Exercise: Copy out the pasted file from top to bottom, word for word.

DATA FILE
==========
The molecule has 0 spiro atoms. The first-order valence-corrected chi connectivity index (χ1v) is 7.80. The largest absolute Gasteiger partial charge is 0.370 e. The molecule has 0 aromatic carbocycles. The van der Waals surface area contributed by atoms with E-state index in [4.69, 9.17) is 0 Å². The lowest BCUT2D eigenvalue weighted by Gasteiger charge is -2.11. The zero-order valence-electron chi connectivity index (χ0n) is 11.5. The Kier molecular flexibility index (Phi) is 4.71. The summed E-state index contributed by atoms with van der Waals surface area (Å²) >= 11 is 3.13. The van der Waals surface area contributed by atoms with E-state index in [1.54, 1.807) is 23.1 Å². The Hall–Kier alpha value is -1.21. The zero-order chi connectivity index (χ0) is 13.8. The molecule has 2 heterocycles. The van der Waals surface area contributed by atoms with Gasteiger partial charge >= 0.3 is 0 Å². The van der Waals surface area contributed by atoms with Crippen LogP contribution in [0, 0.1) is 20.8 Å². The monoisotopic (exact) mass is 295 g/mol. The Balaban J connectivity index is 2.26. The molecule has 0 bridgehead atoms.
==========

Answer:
The molecule has 0 spiro atoms. The first-order valence-corrected chi connectivity index (χ1v) is 7.80. The largest absolute Gasteiger partial charge is 0.370 e. The molecule has 0 aromatic carbocycles. The van der Waals surface area contributed by atoms with E-state index in [4.69, 9.17) is 0 Å². The lowest BCUT2D eigenvalue weighted by Gasteiger charge is -2.11. The zero-order valence-electron chi connectivity index (χ0n) is 11.5. The Kier molecular flexibility index (Phi) is 4.71. The summed E-state index contributed by atoms with van der Waals surface area (Å²) >= 11 is 3.13. The van der Waals surface area contributed by atoms with E-state index in [1.54, 1.807) is 23.1 Å². The Hall–Kier alpha value is -1.21. The zero-order chi connectivity index (χ0) is 13.8. The molecule has 2 heterocycles. The van der Waals surface area contributed by atoms with Gasteiger partial charge >= 0.3 is 0 Å². The van der Waals surface area contributed by atoms with Crippen LogP contribution in [0, 0.1) is 20.8 Å². The monoisotopic (exact) mass is 295 g/mol. The Balaban J connectivity index is 2.26. The molecule has 0 bridgehead atoms.